The Haṭhapradīpikā is a watershed text in the history of yoga. Compiled around the 15th century it gives an account of the theory and practice of yoga as we understand it today. It enriches classical meditative practices and severe physical mortifications with Tantric ideas. It teaches calming the mind through stabilizing the breath or life-force, prāṇa. It details recommendations for diet, posture, breath work, cleansing techniques, energy locks and visualizations. These transformative technologies generate heat and pressure. They purify liquid to distil the nectar of immortality. The Haṭhapradīpikā describes sublime meditations of dissolving into sound.
Modern Yoga is the posture focused form that has developed in the last two hundred years through interactions with globalisation, colonialism, Indian nationalism, Western Esotericism and capitalism. This session will explore the many influences on modern yoga, and the many modern yogas.
Some of the critical issues at play in contemporary yoga will be outlined and plenty of time will be allocated to discussing them. These include cultural appropriation and identity politics, gender, lineage structures, abuse and guru-disciple relations, social media and commodification of yoga and the yoga body.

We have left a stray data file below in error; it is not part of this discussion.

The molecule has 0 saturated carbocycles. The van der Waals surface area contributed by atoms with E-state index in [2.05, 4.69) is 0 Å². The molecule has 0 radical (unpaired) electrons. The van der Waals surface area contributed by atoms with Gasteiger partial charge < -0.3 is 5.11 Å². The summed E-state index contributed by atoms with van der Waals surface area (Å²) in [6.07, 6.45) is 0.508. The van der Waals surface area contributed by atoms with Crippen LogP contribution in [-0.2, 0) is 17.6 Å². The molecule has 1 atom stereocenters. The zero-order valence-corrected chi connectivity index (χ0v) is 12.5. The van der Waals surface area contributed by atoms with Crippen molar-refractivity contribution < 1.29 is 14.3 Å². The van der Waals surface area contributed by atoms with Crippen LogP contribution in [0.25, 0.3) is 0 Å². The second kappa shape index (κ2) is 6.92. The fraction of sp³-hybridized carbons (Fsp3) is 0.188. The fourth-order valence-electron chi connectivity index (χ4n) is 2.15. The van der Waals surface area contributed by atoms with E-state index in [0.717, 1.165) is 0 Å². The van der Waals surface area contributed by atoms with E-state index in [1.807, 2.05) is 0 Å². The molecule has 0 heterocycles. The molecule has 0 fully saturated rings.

This is the fifth and final session in a series of five seminars on the history and philosophy of yoga which can be taken individually or collectively. Whilst each session will build on the material presented in earlier sessions a recap will be given to enable students to attend individual sessions. Each session will open with chanting sections of texts relating to the subjects of study. The lecture will be accompanied with rich visual images. Primary sources, key concepts and further reading suggestions will be given. There will be plenty of time for contemplation and discussion. Whilst there will be sitting practices there will be no postural practice. The best text to accompany these sessions is James Mallinson and Mark Singleton’s Roots of Yoga, published by Penguin in 2017.